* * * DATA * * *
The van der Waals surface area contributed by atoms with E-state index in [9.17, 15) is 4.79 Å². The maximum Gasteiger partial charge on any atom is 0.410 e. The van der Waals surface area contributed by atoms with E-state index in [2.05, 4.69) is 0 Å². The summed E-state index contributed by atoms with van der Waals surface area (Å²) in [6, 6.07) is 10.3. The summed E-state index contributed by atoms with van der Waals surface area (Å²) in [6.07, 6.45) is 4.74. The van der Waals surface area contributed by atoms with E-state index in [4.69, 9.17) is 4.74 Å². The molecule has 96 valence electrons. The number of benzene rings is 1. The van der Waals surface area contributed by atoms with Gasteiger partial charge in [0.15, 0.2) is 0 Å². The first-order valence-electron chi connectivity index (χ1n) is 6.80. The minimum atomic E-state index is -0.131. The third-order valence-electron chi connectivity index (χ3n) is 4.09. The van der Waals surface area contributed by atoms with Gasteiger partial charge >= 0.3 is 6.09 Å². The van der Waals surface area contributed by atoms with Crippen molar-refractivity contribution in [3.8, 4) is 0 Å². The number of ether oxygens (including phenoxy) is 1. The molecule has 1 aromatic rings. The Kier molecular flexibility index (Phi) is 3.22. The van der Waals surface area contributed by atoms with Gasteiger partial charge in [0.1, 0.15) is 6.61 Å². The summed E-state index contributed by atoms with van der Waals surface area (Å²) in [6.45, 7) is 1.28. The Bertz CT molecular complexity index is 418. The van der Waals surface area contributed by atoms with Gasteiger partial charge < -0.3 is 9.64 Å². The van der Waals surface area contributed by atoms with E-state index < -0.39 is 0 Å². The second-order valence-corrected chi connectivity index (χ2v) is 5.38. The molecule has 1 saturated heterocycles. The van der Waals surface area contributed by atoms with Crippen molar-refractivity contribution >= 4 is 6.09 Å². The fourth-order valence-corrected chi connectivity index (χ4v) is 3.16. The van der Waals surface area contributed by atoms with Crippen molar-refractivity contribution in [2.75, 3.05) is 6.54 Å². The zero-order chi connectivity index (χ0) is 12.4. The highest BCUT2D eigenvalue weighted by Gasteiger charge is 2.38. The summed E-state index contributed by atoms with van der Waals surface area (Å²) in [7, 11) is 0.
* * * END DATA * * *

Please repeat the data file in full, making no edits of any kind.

The van der Waals surface area contributed by atoms with E-state index in [9.17, 15) is 4.79 Å². The maximum Gasteiger partial charge on any atom is 0.410 e. The van der Waals surface area contributed by atoms with E-state index in [2.05, 4.69) is 0 Å². The summed E-state index contributed by atoms with van der Waals surface area (Å²) in [6, 6.07) is 10.3. The summed E-state index contributed by atoms with van der Waals surface area (Å²) in [6.07, 6.45) is 4.74. The van der Waals surface area contributed by atoms with E-state index in [4.69, 9.17) is 4.74 Å². The molecule has 96 valence electrons. The number of benzene rings is 1. The van der Waals surface area contributed by atoms with Gasteiger partial charge in [0.15, 0.2) is 0 Å². The first-order valence-electron chi connectivity index (χ1n) is 6.80. The minimum atomic E-state index is -0.131. The third-order valence-electron chi connectivity index (χ3n) is 4.09. The van der Waals surface area contributed by atoms with Gasteiger partial charge >= 0.3 is 6.09 Å². The van der Waals surface area contributed by atoms with Crippen molar-refractivity contribution in [3.8, 4) is 0 Å². The number of ether oxygens (including phenoxy) is 1. The molecule has 1 aromatic rings. The Kier molecular flexibility index (Phi) is 3.22. The van der Waals surface area contributed by atoms with Gasteiger partial charge in [0.1, 0.15) is 6.61 Å². The summed E-state index contributed by atoms with van der Waals surface area (Å²) in [6.45, 7) is 1.28. The Bertz CT molecular complexity index is 418. The van der Waals surface area contributed by atoms with Gasteiger partial charge < -0.3 is 9.64 Å². The van der Waals surface area contributed by atoms with E-state index < -0.39 is 0 Å². The second-order valence-corrected chi connectivity index (χ2v) is 5.38. The molecule has 1 saturated heterocycles. The van der Waals surface area contributed by atoms with Crippen molar-refractivity contribution >= 4 is 6.09 Å². The fourth-order valence-corrected chi connectivity index (χ4v) is 3.16. The van der Waals surface area contributed by atoms with Crippen molar-refractivity contribution in [2.75, 3.05) is 6.54 Å². The zero-order chi connectivity index (χ0) is 12.4. The highest BCUT2D eigenvalue weighted by Gasteiger charge is 2.38. The summed E-state index contributed by atoms with van der Waals surface area (Å²) in [7, 11) is 0.